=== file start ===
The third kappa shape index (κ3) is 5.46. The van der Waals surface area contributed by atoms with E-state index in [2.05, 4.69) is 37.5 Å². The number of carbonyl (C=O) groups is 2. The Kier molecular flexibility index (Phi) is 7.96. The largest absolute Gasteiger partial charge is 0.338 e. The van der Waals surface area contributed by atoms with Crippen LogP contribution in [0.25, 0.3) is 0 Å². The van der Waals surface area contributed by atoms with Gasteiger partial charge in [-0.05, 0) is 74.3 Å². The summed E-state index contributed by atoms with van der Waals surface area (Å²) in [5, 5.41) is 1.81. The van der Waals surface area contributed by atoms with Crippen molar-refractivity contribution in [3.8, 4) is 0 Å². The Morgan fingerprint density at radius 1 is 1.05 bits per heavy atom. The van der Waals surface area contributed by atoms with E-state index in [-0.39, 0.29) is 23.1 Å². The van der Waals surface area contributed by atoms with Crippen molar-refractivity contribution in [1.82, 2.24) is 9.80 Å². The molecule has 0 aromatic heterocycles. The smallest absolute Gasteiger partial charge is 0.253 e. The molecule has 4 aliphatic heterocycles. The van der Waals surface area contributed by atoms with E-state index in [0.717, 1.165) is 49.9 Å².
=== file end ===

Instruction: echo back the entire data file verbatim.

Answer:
The third kappa shape index (κ3) is 5.46. The van der Waals surface area contributed by atoms with E-state index in [2.05, 4.69) is 37.5 Å². The number of carbonyl (C=O) groups is 2. The Kier molecular flexibility index (Phi) is 7.96. The largest absolute Gasteiger partial charge is 0.338 e. The van der Waals surface area contributed by atoms with Crippen LogP contribution in [0.25, 0.3) is 0 Å². The van der Waals surface area contributed by atoms with Gasteiger partial charge in [-0.05, 0) is 74.3 Å². The summed E-state index contributed by atoms with van der Waals surface area (Å²) in [5, 5.41) is 1.81. The van der Waals surface area contributed by atoms with Crippen molar-refractivity contribution in [3.8, 4) is 0 Å². The Morgan fingerprint density at radius 1 is 1.05 bits per heavy atom. The van der Waals surface area contributed by atoms with E-state index in [-0.39, 0.29) is 23.1 Å². The van der Waals surface area contributed by atoms with Crippen molar-refractivity contribution in [1.82, 2.24) is 9.80 Å². The molecule has 0 aromatic heterocycles. The smallest absolute Gasteiger partial charge is 0.253 e. The molecule has 4 aliphatic heterocycles. The van der Waals surface area contributed by atoms with E-state index in [0.717, 1.165) is 49.9 Å².